The paper presents a practical application that uses a machine learning (ML) methodology to monitor and evaluate in real time the change in different variables, providing a dynamic solution in terms of tariff-setting for the resources generated in the wastewater treatment sector. The demonstration includes an empirical case that specifically addresses the marketing and distribution of reclaimed water. It identifies the variables that may influence the final price of the resource and classifies the possible changes they may undergo, addressing both aspects related to the infrastructure itself and those related to the market in which it operates. For ease of understanding, the result is expressed on a scale of 1 to 10, where 10 indicates an increase in the price of the resource. The results obtained include changes related to the availability and scarcity of natural resources, which are identified and taken into account in order to optimize the tariffs of unconventional resources produced in these facilities. This dynamic requires the use of methodologies capable of monitoring and evaluating in real time the impact of multiple variables on price generation.

The possibility of automating in real time the variables that influence prices represents a breakthrough in terms of the circular economy; beyond the relevance of the water resource, it is possible to supply society with other resources that are strategic for economic development. However, this approach can also have certain limitations: first of all, it is necessary to automate the process of obtaining data, both technical and economic. In this sense, the provision of results in real time depends on the updating process. Secondly, some external factors, such as the availability of the conventional resource to be evaluated, suggest the definition and discretization of the possible results, so some variables may be subject to the environment in which they operate and require a certain consensus that represents the reality of the market. Finally, there are certain social barriers that must be taken into account. The demand for these resources may represent a certain rejection due to the fact that they do not come from conventional sources.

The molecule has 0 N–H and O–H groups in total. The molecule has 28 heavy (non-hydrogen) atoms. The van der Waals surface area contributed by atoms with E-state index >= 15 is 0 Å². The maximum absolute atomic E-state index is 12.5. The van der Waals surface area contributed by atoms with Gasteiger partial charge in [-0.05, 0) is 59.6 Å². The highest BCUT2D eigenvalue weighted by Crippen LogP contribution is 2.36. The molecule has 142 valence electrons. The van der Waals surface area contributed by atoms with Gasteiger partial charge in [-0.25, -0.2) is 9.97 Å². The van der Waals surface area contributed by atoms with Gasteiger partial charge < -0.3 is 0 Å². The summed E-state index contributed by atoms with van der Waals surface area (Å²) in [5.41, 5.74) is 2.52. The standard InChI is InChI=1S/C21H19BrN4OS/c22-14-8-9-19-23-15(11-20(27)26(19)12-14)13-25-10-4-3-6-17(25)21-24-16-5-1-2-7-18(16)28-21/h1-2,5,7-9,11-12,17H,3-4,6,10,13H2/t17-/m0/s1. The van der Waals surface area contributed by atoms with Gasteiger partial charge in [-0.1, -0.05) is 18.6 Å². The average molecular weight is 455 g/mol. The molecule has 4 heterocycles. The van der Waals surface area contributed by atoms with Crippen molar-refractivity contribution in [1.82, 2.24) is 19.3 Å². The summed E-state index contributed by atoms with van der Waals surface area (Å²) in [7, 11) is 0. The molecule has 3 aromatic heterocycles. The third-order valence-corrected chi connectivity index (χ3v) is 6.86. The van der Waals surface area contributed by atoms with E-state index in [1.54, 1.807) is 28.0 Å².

This paper concludes by highlighting the strategic role that wastewater treatment plants play in the production of unconventional resources. The dynamic circumstances of the market generate commercial opportunities that operators can take advantage of. Having tools with which to update prices based on market characteristics makes it possible to maximize the profits obtained, thus ensuring the sustainability of the wastewater sector within the framework of the circular economy. The analysis of the different possibilities offered by the use of ML in the marketing channel serves as an illustrative and stimulating example for several companies in the sector, offering a point of view that can enrich the possibilities offered by AI.